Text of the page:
The substantial costs and uncertainty of patent litigation require the development of alternative case management strategies, which at least require consideration of challenging patents at the PTO. To this end, patent reexamination in particular has exploded in popularity as a viable alternative to costly litigation, or parallel path, to enhance litigation positions. This topic was discussed during the Practising Law Institute’s seminar entitled, Post-Grant USPTO Proceedings 2012 – The New Patent Litigation. Scott McKeown, Partner at Oblon, Spivak, Practice Center Contributor and author of Patents Post Grant Blog, broke down post-grant topics into pre-trial and post-trial strategies, issues, and goals, and spelled out cost effective post-trial strategies.
Here is a clip from Scott’s discussion during the Pre-Trial and Post-Trial Post-Grant Strategies Concurrent with Litigation panel:
The “Post Grant USPTO Proceedings 2012 – The New Patent Litigation” seminar is currently available for viewing on demand. The on demand program includes access to select chapters of the seminar’s Course Handbook.
In just a few weeks, new rules of practice for ex parte appeals before the Board of Patent Appeals & Interferences (BPAI) become effective. The new rules introduce helpful simplifications relative to existing practice and provide for enhanced procedural monitoring to reduce unnecessary appeals. I sat in on the recent PLI One Hour Briefing entitled,”USPTO’s New Rules of Practice for Ex-Parte Appeals: Change and Simplification for 2012″ to become more acquainted with the procedural changes and guidelines to come. The briefing was lead by Scott A. McKeown and Lee E. Barrett, members of Oblon Spivak L.L.P..
Here are some of the highlights:
- The new rules provide changes as well as clarifications. Changes include simplified briefing requirements for appellants and examiners alike, jurisdiction over appeals for when it passes from examiner to the Board, new procedures for challenging undesignated new grounds of rejection, and all rejected claims will be assumed appealed. Clarifications focus on petitions and information disclosure statements during appeal.
- An appeal is presumed to be taken from the rejection of all claims under rejection unless canceled by an amendment filed by the applicant and entered by the office.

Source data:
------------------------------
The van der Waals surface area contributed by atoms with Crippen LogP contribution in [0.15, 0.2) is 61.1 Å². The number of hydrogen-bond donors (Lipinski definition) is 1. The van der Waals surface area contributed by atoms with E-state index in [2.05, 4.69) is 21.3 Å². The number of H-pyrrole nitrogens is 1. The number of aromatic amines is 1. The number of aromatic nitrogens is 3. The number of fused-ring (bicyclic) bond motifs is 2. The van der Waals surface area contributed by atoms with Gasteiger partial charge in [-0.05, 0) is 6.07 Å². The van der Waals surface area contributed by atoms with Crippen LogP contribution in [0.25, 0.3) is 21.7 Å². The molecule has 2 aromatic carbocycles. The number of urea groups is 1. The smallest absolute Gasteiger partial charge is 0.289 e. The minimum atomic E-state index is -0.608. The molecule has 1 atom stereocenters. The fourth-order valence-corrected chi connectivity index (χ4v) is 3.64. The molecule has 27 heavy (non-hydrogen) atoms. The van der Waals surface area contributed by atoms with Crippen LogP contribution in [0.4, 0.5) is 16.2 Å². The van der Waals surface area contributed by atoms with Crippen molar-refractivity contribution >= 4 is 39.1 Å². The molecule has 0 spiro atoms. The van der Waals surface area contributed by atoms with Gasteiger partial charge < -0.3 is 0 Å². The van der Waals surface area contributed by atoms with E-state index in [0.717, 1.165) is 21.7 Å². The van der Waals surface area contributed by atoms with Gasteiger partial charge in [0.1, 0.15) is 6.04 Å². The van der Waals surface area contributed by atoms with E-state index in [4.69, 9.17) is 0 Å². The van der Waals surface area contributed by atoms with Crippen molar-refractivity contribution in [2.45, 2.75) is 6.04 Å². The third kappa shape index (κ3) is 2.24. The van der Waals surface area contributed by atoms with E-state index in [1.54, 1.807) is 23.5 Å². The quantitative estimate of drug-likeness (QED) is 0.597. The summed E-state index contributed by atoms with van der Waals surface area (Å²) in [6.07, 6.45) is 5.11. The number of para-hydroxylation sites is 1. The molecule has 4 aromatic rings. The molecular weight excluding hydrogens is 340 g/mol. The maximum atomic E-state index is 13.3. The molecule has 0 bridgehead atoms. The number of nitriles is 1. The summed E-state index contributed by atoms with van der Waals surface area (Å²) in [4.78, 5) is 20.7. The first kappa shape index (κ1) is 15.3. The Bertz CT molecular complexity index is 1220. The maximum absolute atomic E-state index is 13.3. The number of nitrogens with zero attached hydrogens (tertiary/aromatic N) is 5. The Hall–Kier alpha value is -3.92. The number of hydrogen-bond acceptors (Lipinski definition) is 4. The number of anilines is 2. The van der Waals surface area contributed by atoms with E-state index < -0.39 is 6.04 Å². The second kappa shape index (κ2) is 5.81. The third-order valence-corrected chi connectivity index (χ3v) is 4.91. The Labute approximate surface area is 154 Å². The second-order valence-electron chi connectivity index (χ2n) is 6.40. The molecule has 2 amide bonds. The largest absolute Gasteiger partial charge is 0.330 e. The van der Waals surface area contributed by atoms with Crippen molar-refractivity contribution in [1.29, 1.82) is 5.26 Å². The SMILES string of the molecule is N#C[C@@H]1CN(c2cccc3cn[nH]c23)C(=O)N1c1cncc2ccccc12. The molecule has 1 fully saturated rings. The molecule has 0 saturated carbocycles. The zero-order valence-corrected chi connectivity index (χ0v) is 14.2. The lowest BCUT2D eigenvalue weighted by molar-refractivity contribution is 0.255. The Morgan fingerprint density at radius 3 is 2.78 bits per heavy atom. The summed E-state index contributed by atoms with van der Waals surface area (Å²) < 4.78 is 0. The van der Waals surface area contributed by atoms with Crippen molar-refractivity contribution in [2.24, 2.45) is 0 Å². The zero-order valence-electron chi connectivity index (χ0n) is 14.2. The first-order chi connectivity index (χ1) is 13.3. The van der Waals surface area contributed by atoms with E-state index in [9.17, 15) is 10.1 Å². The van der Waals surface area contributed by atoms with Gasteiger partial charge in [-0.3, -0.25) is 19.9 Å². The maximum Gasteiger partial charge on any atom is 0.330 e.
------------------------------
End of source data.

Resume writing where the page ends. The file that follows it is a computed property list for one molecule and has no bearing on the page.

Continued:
- The change of the Board getting jurisdiction over appeal formalizes the streamlined procedure for Appeal Brief review from 2010. This eliminated wasted time before the Board gets jurisdiction, and is more complete than the previous rule.
- Clarifications made to Section 41.37 simplify the briefing experience for appellants. The clarifications set up how the content should be formatted. It is very important to be careful with one’s formatting of an appellate brief, as mistakes in formatting serve as the biggest reason for briefs to get rejected.
- Examiners do not have to provide a statement of grounds of rejection on appeal since appellants are no longer required to do so.
- A summary of claimed subject matter should be done for every claim that is argued separately; a short introduction to the invention is helpful.
- Appellants can raise new arguments in the appeal brief. The burden is on the appellant to explain why the examiner erred. They then must simply point out the error and get on with the point.
- Not every decision can be appealed. A new ground for rejection can be changing the statutory basis of your argument, new calculations in support of overlapping ranges, or new structure in support of structural obviousness.
The hierarchy of the U.S. court system is well established, but recent patent law cases have challenged this hierarchy with the power of government agency – the USPTO to be exact. Scott McKeown, Partner at Oblon, Spivak, Practice Center Contributor and author of Patents Post Grant Blog, recently wrote two articles concerning the USPTO’s reexamination process and how its parallel nature to patent infringement cases resulted in conflict that’s occurred with the U.S. Court of Appeals of the Federal Circuit (CAFC) as well as with the U.S. District Court in the District of Connecticut. Scott explains the patent law issue: